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15 November 2016

Ice Trucking in the Frozen North

In winter, it can be bad enough getting up to a cold room in the morning (although we’ve got your back there), but at least our jobs generally take place in in relatively warm offices with little chance of an icy demise. That’s not the case for the ice truck drivers who make their living hauling critical supplies to the remote outposts of Alaska and Canada, plowing across frozen lakes at temperatures so cold that even steel can become brittle enough to snap. Made famous by the reality TV series Ice Road Truckers, this definitely has to be one of the coldest workplaces in the world, requiring nerves of steel… or perhaps something more cold-resistant.

Img source: Ian Mackenzie
The truckers bring vital supplies such as fuel and food to remote colonies for mining, oil, and other industries. To get there, they have to cross hundreds of miles of frozen lakes, in the small window between the snow clearing and the ice roads themselves melting. The time pressure and workload is intense, so the trucking companies must find the balance between risk and reward.

These risks can be great indeed. Temperatures out on the bitter icy lakes can plunge as low as -50°C, so the drivers really don’t want to break down. Sitting in a cab with no heating at that temperature would be a very unpleasant experience to say the least, even with the most high tech of winter gear. In fact, the ice truckers often travel in convoy to avoid this very eventuality. Even so, three deaths have occurred on the world’s longest ice road, Yellowknife, alone.

The temperature is not the only thing that can take the plunge, as thinning ice, which can thaw to under a metre at times, can break, leading to a truck plummeting through it. Amongst ice road truckers, the frozen carcasses of sunken cabs mark waypoints on the route, like the bodies of frozen climbers on the extreme slopes of Everest. The trucking companies constantly have to assess the state of the ice, timing their runs so that they don’t get blocked by snow, but even with this careful analysis, the less experienced truckers must wince every time they hear the ice creaking and cracking, worrying that they could become the wrong kind of refrigerated shipping.

The trucking companies have a lot of these runs to fit in. Due to the extremely seasonal availability of the roads, most of the heavy supplies for the year must be brought in during a short window of 3-4 months, before the ice really starts to deteriorate. This means a heavy workload, with the truckers basically on duty nonstop for the time period.

So what exactly do these supplies consist of? Mainly, they are the essentials to keep the outposts running throughout the rest of the year. This includes oil, food, medical provisions, building materials, and industrial machinery such as furnaces or boilers. The amount of runs, and the loads carried are phenomenal, given that they’re going across frozen lakes. In the 2006-2007 season, for example, there were 10,922 loads totalling 331,000 tons.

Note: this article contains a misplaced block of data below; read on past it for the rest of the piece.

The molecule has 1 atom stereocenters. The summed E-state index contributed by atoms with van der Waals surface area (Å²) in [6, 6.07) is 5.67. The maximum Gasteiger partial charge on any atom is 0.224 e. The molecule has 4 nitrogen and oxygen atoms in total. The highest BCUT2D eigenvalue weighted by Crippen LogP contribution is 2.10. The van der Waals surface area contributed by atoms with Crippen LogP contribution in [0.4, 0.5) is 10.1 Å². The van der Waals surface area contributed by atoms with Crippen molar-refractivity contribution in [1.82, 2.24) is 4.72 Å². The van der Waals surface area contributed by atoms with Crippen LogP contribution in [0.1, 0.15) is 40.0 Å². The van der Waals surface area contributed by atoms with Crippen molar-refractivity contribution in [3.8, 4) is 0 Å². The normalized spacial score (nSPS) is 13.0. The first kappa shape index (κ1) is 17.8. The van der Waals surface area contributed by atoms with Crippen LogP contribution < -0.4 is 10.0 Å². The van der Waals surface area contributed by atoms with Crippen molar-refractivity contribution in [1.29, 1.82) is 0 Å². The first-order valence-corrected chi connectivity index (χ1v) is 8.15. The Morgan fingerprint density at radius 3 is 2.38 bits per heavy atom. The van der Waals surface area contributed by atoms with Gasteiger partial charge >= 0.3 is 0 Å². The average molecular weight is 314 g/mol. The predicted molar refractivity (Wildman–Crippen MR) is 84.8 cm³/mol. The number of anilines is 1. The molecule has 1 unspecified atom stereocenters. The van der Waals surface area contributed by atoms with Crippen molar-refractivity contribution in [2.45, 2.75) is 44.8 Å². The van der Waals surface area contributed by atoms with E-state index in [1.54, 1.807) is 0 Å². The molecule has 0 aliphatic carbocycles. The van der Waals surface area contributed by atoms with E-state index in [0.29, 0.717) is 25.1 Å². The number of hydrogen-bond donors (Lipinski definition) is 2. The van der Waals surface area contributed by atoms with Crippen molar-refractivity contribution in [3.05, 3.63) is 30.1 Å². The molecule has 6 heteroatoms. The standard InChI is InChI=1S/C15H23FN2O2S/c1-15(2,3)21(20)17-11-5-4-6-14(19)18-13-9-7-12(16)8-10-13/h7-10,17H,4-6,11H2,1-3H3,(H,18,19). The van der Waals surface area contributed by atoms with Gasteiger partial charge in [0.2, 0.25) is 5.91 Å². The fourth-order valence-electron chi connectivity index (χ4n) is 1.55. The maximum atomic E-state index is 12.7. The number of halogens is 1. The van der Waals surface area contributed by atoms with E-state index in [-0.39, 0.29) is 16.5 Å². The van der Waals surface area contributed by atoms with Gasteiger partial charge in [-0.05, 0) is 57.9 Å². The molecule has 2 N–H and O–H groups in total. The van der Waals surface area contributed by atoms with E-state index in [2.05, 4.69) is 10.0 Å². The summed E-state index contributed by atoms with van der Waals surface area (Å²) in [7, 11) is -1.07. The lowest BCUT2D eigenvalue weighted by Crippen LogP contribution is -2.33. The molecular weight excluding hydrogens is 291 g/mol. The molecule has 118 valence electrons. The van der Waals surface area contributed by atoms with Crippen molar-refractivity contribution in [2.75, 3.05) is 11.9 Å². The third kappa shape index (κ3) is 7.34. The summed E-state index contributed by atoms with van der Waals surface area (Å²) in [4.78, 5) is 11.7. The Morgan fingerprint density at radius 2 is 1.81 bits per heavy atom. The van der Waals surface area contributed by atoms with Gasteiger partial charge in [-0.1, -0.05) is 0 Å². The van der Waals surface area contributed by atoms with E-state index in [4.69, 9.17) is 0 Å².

Img source: Marke Clinger
With all these incredibly heavy loads, the trucks have to keep in mind the physical forces at work. They have strict speed limits to adhere to, and going over these limits can cause the ice to crack, known as a blow-out, so excessive speed can be punished with bans or even expulsion from the ice road for that season. And it’s not just going too fast that can be dangerous, with some of the thinner parts of the ice unable to take the weight of a static truck, so stopping is not advised either. On top of this, when travelling in convoy, the extremely heavy trucks must remain evenly spaced so that a swell of water doesn’t go ahead of them, cracking the ice and causing yet more blow-outs.      

So given the extreme risks and stress involved, what drives these drivers to get out on the ice? Well, as you may expect, it’s often the monetary reward. Compensation for the rigours of the ice roads is generally generous, with drivers able to take home a whole year’s pay from three months’ work. Inexperienced drivers can earn a minimum of $20,000 dollars, with the most experienced earning up to $120,000.

Even then, some drivers decide the stress is too much, with many not even making it through the first season. Drivers have to be brave, or maybe just slightly crazy. This is especially true given that there are concerns going forward about how the ice roads will be affected by global warming, with shorter trucking seasons and unpredictable weather patterns changing ice behaviour.

Still, if somehow this article has made you fancy driving a huge metal truck over a few feet of ice, the truck companies are always looking for new drivers. Alternatively, if we’ve piqued your interest in throwing metal vehicles around icy tracks, but you’d prefer not to have the risk of death, maybe you should try the latest winter craze of ice karting.

Hopefully the truckers pack plenty of winter gear in case they get stuck in their cabs for 2 months. Although at -50° they might need a few layers. Still, ice trucking has to be one of the coolest jobs on Earth - literally.


Sam Franklin

With a master’s in Literature, Sam inhales books and anything readable, spending his working hours reformulating the info he gathers into digestible articles. When not reading or writing, he likes to put his camera to work around the world, snapping street photography from Stockholm to Tokyo. Too much of this time spent in Japan teaching English has nurtured a weakness for sashimi, Japanese whisky, and robot caf├ęs.